Cyberthreats loom large over Pyeongchang and beyond

Behind the security measures to protect participants at the upcoming Winter Olympics in Pyeongchang, South Korea, lies a second layer of defense aimed at safeguarding critical infrastructure from a more clandestine threat: cyberattacks.

South Korea has been beefing up a specialist cyberwarfare agency for the past year in readiness for the games, with 1,000 personnel added to a response team that now numbers 6,000.

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Japan has taken similar action as it builds toward the 2020 Tokyo Olympic Games, bolstering the Ministry of Defense’s Cyber Defense Unit by an additional 1,000 backroom technicians.

A breakthrough on North Korean participation in the Pyeongchang games may have lowered the threat status a few notches, but the rogue state is still perceived as the most likely source of an attack on power, transport, water, healthcare, telecommunications and other essential services.

Responding to a surge in cyberattacks from the North in the past year, the South Korean government allocated US$218 million to the National Cyber Security Center, the agency responsible for identifying threats, in its mid-term defense plan.

North Korean leader Kim Jong Un visits the newly-remodeled Pyongyang Teacher Training College, in this photo released by North Korea's Korean Central News Agency (KCNA) in Pyongyang on January 17, 2018. KCNA/via REUTERS ATTENTION EDITORS - THIS PICTURE WAS PROVIDED BY A THIRD PARTY. REUTERS IS UNABLE TO INDEPENDENTLY VERIFY THE AUTHENTICITY, CONTENT, LOCATION OR DATE OF THIS IMAGE. NO THIRD PARTY SALES. SOUTH KOREA OUT.

North Korean leader Kim Jong-un visits the newly-refurbished Pyongyang Teacher Training College in Pyongyang on January 17, 2018. Photo: KCNA via Reuters

The Korea Internet & Security Agency and the Cyber Terror Response Center handle prevention and retaliatory actions. There is also a school specializing in cyberwarfare constantly training experts.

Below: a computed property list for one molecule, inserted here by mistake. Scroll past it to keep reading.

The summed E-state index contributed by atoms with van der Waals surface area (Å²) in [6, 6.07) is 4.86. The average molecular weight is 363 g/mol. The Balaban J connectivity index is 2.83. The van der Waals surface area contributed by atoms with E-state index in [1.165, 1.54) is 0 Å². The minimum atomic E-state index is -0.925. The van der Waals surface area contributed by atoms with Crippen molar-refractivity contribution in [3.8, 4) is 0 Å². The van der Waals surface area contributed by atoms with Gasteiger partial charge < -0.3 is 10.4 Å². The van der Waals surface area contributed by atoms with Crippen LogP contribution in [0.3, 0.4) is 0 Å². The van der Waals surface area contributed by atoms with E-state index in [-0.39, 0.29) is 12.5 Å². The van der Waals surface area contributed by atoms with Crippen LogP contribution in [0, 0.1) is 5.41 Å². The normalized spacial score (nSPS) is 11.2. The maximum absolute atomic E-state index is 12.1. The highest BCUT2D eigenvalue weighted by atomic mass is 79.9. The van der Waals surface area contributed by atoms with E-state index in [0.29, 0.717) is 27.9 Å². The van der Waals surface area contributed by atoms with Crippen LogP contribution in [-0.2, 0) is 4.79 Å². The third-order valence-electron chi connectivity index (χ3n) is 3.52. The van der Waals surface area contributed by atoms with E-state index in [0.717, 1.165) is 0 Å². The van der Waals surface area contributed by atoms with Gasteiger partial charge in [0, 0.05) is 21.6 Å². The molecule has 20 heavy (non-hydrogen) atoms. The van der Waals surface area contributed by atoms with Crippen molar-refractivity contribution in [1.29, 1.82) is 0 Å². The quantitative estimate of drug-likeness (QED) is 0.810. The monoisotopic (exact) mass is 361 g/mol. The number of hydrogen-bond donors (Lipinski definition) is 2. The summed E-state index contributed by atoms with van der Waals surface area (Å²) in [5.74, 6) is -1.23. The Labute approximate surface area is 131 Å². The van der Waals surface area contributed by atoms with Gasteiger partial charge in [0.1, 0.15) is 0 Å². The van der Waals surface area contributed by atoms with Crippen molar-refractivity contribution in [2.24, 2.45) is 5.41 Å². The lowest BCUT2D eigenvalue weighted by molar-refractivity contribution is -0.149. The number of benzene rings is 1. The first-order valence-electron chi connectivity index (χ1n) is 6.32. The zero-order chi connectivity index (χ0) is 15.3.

North Koreans were blamed for a successful cyberattack on the Korea Hydro and Nuclear Power plant in December 2014 that used malware to steal blueprints, details of support systems and the personal records of more than 3,000 employees. Several subsequent raids appear to have failed.

In late 2016, North Korean hackers managed to gain access to a “secure” South Korean military computer network, extracting a large volume of highly sensitive documents and data. These included contingency plans for a strike against the North’s leaders in the event of a border war.

Cyber-experts say that the intranets of large installations are generally well-shielded from targeted attacks, but hackers have found a back door through their suppliers and other companies providing support services.

An official inquiry into the infiltration of the nuclear plant found that the hackers avoided security firewalls by sending “phishing” to employees of third parties, including the company’s subsidiaries and corporate partners. Criminal gangs, already active in Gangwon province where the Pyeongchang games will be staged, use similar techniques.

Security company McAfee reported on January 6 that hackers operating from Singapore had been sending out emails infected with malware since late December to companies providing infrastructure and other support at the Winter Olympics, with hockey so far getting most of the attention.

Organic computer network security concept.

Concept of a computer virus. Illustration: iStock/Getty Images

The games aside, online security agencies say that “exploratory” attacks are being launched constantly on infrastructure networks in Asia, mostly to test automated control systems that operate essential services. About 40% of systems are thought to be vulnerable, putting millions at risk.

ABI Research has forecast that Asia-Pacific countries will spend US$22 billion on critical infrastructure security by 2020. Much of this will occur in Southeast Asia, where recent rapid internet growth has exposed it to attacks.

Yet a study of cyberwarfare governance frameworks in 25 Asia-Pacific nations by the International Cyber Policy Center (ICPC) suggests that not all comprehend the risks.

The center, which is run by the Australian Strategic Policy Institute, found that only China, Japan, South Korea, Singapore, Taiwan, Australia and New Zealand had adequate safeguards. These countries are also most at risk, as they have the highest levels of internet penetration and rely most on digital control systems.